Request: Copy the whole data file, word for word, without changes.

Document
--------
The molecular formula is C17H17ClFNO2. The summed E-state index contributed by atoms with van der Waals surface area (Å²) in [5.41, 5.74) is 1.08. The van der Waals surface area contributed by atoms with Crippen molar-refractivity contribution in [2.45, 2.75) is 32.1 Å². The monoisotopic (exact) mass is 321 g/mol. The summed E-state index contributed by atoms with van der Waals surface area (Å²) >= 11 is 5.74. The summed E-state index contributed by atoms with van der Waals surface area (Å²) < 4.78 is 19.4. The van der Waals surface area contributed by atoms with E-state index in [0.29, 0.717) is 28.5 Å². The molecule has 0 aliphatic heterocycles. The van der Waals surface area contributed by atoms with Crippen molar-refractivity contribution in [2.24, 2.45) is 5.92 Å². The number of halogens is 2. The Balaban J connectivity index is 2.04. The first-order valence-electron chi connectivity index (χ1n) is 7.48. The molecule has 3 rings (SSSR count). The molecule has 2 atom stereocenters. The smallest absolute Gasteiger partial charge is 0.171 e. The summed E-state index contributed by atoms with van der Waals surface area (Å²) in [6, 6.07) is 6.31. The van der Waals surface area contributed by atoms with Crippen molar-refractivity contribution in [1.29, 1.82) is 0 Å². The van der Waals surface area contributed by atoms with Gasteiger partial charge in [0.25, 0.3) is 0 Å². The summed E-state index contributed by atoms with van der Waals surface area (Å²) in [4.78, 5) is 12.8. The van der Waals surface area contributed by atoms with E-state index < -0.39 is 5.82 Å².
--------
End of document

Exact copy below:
The molecular formula is C17H17ClFNO2. The summed E-state index contributed by atoms with van der Waals surface area (Å²) in [5.41, 5.74) is 1.08. The van der Waals surface area contributed by atoms with Crippen molar-refractivity contribution in [2.45, 2.75) is 32.1 Å². The monoisotopic (exact) mass is 321 g/mol. The summed E-state index contributed by atoms with van der Waals surface area (Å²) >= 11 is 5.74. The summed E-state index contributed by atoms with van der Waals surface area (Å²) < 4.78 is 19.4. The van der Waals surface area contributed by atoms with E-state index in [0.29, 0.717) is 28.5 Å². The molecule has 0 aliphatic heterocycles. The van der Waals surface area contributed by atoms with Crippen molar-refractivity contribution in [2.24, 2.45) is 5.92 Å². The number of halogens is 2. The Balaban J connectivity index is 2.04. The first-order valence-electron chi connectivity index (χ1n) is 7.48. The molecule has 3 rings (SSSR count). The molecule has 2 atom stereocenters. The smallest absolute Gasteiger partial charge is 0.171 e. The summed E-state index contributed by atoms with van der Waals surface area (Å²) in [6, 6.07) is 6.31. The van der Waals surface area contributed by atoms with Crippen molar-refractivity contribution in [1.29, 1.82) is 0 Å². The van der Waals surface area contributed by atoms with Gasteiger partial charge in [0.25, 0.3) is 0 Å². The summed E-state index contributed by atoms with van der Waals surface area (Å²) in [4.78, 5) is 12.8. The van der Waals surface area contributed by atoms with E-state index < -0.39 is 5.82 Å².